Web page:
Manguezais e pradarias de gramíneas são importantes componentes das zonas costeiras tropicais em todo o mundo, sendo habitats comuns nos ''Pântanos de Centla'', uma Reserva da Biosfera localizada em Tabasco, México. Nesse trabalho, são investigadas as teias alimentares de habitats dominados por manguezais e pradarias de gramíneas, através de isótopos estáveis de carbono e nitrogênio, tendo como objetivo identificar a importância do carbono derivado desses produtores para a produção aquática secundária nessa unidade de conservação tão pouco estudada. As razões isotópicas de carbono e nitrogênio das fontes basais e dos consumidores aquáticos indicam que as teias alimentares, ricas em espécies, de ambos os habitats, são dependentes da produção ripária. O abundante mangue-vermelho Rhizophora mangle parece ser a fonte primária de carbono no habitat dominado por manguezais. Em contraste, muito embora as pradarias de gramíneas sejam conspícuas no ambiente lagunar estudado, muitos dos consumidores da teia alimentar nessa região parecem depender do carbono oriundo da vegetação ripária (e.g. Phragmites australis).A espécie de bagre exótica Pterygoplichthys pardalis possui assinaturas isotópicas que se sobrepõem a das espécies nativas (incluindo algumas de elevado valor comercial na pesca), sugerindo competição potencial por recursos. Novas investigações deveriam avaliar o papel dos insetos terrestres como elo de conexão entre as teias alimentares da mata ripária e do ambiente aquático, bem como os impactos da expansão da população de P. pardalis sobre o funcionamento do ecossistema e das pescarias no ''Pântano de Centla''. Considerando os múltiplos impactos antrópicos na região, os resultados obtidos no presente trabalho podem ser utilizados como uma base de referência em programas de gerenciamento e conservação da diversidade nessa importante Reserva da Biosfera.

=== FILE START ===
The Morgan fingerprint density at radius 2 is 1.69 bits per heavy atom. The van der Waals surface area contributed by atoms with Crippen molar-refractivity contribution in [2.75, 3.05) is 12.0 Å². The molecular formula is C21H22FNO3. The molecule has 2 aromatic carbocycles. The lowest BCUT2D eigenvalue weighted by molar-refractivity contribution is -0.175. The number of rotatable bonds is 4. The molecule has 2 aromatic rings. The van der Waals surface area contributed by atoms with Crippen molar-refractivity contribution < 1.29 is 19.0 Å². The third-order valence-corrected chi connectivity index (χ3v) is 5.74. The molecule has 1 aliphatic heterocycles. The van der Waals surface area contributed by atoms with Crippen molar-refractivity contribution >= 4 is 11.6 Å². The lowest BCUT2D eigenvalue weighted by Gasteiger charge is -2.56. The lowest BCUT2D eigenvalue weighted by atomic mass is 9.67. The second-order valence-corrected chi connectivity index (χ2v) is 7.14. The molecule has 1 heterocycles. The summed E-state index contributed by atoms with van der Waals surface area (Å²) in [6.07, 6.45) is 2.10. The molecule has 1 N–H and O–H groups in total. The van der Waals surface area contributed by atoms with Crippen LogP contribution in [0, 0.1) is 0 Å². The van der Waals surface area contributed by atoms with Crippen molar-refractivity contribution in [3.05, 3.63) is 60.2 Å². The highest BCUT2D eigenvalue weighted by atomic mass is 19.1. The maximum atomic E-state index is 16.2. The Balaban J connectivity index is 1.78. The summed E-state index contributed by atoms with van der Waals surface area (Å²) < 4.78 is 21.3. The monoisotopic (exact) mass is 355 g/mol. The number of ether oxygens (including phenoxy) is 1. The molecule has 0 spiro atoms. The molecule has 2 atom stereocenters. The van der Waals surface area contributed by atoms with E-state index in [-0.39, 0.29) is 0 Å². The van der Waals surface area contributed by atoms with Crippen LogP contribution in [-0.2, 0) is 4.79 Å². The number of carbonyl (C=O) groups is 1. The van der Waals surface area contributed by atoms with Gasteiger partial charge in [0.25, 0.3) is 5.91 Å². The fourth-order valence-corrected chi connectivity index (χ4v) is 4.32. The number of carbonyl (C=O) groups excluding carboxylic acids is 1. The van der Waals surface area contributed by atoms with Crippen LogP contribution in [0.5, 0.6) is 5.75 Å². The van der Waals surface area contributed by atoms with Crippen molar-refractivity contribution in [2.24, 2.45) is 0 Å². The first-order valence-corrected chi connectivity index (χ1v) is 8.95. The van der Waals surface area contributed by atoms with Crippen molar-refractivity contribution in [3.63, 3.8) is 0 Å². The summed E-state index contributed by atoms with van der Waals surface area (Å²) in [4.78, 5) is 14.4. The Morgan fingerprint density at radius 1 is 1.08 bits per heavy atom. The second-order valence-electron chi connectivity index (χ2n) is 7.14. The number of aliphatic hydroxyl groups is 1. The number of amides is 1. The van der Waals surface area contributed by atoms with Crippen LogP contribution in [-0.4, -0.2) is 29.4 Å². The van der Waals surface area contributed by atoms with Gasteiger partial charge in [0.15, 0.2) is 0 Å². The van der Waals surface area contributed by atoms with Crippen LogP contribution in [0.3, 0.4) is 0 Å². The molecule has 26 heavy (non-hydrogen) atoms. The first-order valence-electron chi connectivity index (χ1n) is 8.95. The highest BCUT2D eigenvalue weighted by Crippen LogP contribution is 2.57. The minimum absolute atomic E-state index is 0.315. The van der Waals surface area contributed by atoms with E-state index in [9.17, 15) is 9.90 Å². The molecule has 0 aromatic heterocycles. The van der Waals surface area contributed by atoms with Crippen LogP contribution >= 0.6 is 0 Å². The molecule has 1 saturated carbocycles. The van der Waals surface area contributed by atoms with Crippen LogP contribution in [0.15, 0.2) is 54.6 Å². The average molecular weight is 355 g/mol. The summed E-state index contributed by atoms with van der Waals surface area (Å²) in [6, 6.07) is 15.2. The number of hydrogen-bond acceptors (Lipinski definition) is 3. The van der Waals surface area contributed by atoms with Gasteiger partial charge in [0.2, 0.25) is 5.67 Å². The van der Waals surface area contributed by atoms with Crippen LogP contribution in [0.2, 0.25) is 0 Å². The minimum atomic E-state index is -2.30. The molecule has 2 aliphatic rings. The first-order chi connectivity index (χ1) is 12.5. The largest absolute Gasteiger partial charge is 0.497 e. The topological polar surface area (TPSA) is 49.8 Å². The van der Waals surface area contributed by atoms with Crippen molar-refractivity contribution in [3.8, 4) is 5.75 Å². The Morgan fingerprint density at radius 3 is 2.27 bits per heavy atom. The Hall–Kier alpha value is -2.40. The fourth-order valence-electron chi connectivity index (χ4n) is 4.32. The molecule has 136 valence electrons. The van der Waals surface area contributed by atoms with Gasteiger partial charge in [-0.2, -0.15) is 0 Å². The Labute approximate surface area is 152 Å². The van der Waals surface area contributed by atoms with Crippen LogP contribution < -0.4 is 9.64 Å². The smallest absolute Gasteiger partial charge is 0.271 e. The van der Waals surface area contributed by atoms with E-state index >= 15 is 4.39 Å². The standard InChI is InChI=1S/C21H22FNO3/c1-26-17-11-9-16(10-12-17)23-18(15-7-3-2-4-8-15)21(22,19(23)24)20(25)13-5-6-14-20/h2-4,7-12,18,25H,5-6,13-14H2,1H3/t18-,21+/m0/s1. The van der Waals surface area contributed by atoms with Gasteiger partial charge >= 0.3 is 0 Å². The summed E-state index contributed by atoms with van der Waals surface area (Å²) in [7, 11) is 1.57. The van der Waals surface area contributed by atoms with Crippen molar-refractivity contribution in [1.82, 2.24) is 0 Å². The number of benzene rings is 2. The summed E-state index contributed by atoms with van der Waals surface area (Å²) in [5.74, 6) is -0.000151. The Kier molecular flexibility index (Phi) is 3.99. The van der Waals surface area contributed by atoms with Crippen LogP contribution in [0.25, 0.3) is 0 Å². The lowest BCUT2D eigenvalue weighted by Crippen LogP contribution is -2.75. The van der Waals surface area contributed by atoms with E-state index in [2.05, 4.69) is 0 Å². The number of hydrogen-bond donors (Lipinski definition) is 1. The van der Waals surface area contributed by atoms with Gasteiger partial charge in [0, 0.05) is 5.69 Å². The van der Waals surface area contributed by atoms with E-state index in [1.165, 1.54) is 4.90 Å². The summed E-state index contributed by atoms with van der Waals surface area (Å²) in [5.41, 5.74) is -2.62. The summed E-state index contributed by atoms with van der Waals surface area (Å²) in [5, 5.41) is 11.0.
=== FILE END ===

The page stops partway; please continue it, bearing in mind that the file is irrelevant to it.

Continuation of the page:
Aquatic food webs in mangrove and seagrass habitats of Centla Wetland, a Biosphere Reserve in Southeastern Mexico

Manuel Mendoza-CarranzaI; David J. HoeinghausII; Alexandre M. GarciaIII; Ángel Romero-RodriguezI

IEl Colegio de la Frontera Sur Unidad Villahermosa. Km 15.5 s/n Carr. a Reforma, Rancheria Guineo 2a, 86280 Villahermosa, Tabasco, Mexico. mcarranza@ecosur.mx (MMC)

IIDepartment of Biological Sciences, Institute of Applied Science, University of North Texas, 1155 Union Circle #310559, Denton, Texas 76203-5017, USA

IIIInstituto de Oceanografia, Universidade Federal do Rio Grande - FURG. CP 474, 96201-900 Rio Grande, RS, Brazil